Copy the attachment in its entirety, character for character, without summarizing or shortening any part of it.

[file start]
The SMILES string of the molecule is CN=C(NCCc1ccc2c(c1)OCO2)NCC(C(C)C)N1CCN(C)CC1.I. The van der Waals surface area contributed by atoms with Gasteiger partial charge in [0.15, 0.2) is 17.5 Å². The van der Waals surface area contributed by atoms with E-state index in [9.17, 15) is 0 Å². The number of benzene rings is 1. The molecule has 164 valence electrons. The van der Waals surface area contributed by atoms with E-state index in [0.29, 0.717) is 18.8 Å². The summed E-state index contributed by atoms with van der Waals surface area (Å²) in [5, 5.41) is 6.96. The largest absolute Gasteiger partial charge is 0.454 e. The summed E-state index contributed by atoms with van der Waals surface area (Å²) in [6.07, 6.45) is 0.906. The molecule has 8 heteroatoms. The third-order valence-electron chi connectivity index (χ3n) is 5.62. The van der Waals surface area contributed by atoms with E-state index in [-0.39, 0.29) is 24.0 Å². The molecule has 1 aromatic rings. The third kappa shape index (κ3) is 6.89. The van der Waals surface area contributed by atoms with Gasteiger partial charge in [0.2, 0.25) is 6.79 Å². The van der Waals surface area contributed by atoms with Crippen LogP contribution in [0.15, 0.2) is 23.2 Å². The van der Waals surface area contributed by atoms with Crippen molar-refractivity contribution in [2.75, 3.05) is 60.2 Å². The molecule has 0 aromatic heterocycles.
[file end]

The SMILES string of the molecule is CN=C(NCCc1ccc2c(c1)OCO2)NCC(C(C)C)N1CCN(C)CC1.I. The van der Waals surface area contributed by atoms with Gasteiger partial charge in [0.15, 0.2) is 17.5 Å². The van der Waals surface area contributed by atoms with E-state index in [9.17, 15) is 0 Å². The number of benzene rings is 1. The molecule has 164 valence electrons. The van der Waals surface area contributed by atoms with E-state index in [0.29, 0.717) is 18.8 Å². The summed E-state index contributed by atoms with van der Waals surface area (Å²) in [5, 5.41) is 6.96. The largest absolute Gasteiger partial charge is 0.454 e. The summed E-state index contributed by atoms with van der Waals surface area (Å²) in [6.07, 6.45) is 0.906. The molecule has 8 heteroatoms. The third-order valence-electron chi connectivity index (χ3n) is 5.62. The van der Waals surface area contributed by atoms with E-state index in [-0.39, 0.29) is 24.0 Å². The molecule has 1 aromatic rings. The third kappa shape index (κ3) is 6.89. The van der Waals surface area contributed by atoms with Gasteiger partial charge in [0.2, 0.25) is 6.79 Å². The van der Waals surface area contributed by atoms with Crippen LogP contribution in [0.15, 0.2) is 23.2 Å². The van der Waals surface area contributed by atoms with Crippen molar-refractivity contribution in [2.75, 3.05) is 60.2 Å². The molecule has 0 aromatic heterocycles.